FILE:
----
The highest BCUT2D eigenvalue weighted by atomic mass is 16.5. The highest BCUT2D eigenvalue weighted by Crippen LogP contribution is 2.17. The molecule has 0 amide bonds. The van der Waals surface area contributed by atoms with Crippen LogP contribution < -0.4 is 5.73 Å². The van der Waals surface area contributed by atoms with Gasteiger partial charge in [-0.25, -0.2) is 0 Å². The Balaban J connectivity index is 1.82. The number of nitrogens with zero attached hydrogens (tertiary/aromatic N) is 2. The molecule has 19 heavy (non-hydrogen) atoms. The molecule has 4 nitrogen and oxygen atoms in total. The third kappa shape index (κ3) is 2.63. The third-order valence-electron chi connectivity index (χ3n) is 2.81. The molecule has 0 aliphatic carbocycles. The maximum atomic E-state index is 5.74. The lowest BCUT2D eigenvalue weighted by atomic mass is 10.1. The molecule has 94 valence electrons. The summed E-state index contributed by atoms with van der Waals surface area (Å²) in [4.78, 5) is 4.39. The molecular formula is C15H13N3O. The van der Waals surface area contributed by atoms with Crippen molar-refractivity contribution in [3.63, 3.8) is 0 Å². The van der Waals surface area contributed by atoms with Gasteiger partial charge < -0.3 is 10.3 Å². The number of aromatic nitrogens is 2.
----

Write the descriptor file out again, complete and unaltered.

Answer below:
The highest BCUT2D eigenvalue weighted by atomic mass is 16.5. The highest BCUT2D eigenvalue weighted by Crippen LogP contribution is 2.17. The molecule has 0 amide bonds. The van der Waals surface area contributed by atoms with Crippen LogP contribution < -0.4 is 5.73 Å². The van der Waals surface area contributed by atoms with Gasteiger partial charge in [-0.25, -0.2) is 0 Å². The Balaban J connectivity index is 1.82. The number of nitrogens with zero attached hydrogens (tertiary/aromatic N) is 2. The molecule has 19 heavy (non-hydrogen) atoms. The molecule has 4 nitrogen and oxygen atoms in total. The third kappa shape index (κ3) is 2.63. The third-order valence-electron chi connectivity index (χ3n) is 2.81. The molecule has 0 aliphatic carbocycles. The maximum atomic E-state index is 5.74. The lowest BCUT2D eigenvalue weighted by atomic mass is 10.1. The molecule has 94 valence electrons. The summed E-state index contributed by atoms with van der Waals surface area (Å²) in [4.78, 5) is 4.39. The molecular formula is C15H13N3O. The van der Waals surface area contributed by atoms with Crippen molar-refractivity contribution in [3.63, 3.8) is 0 Å². The van der Waals surface area contributed by atoms with Gasteiger partial charge < -0.3 is 10.3 Å². The number of aromatic nitrogens is 2.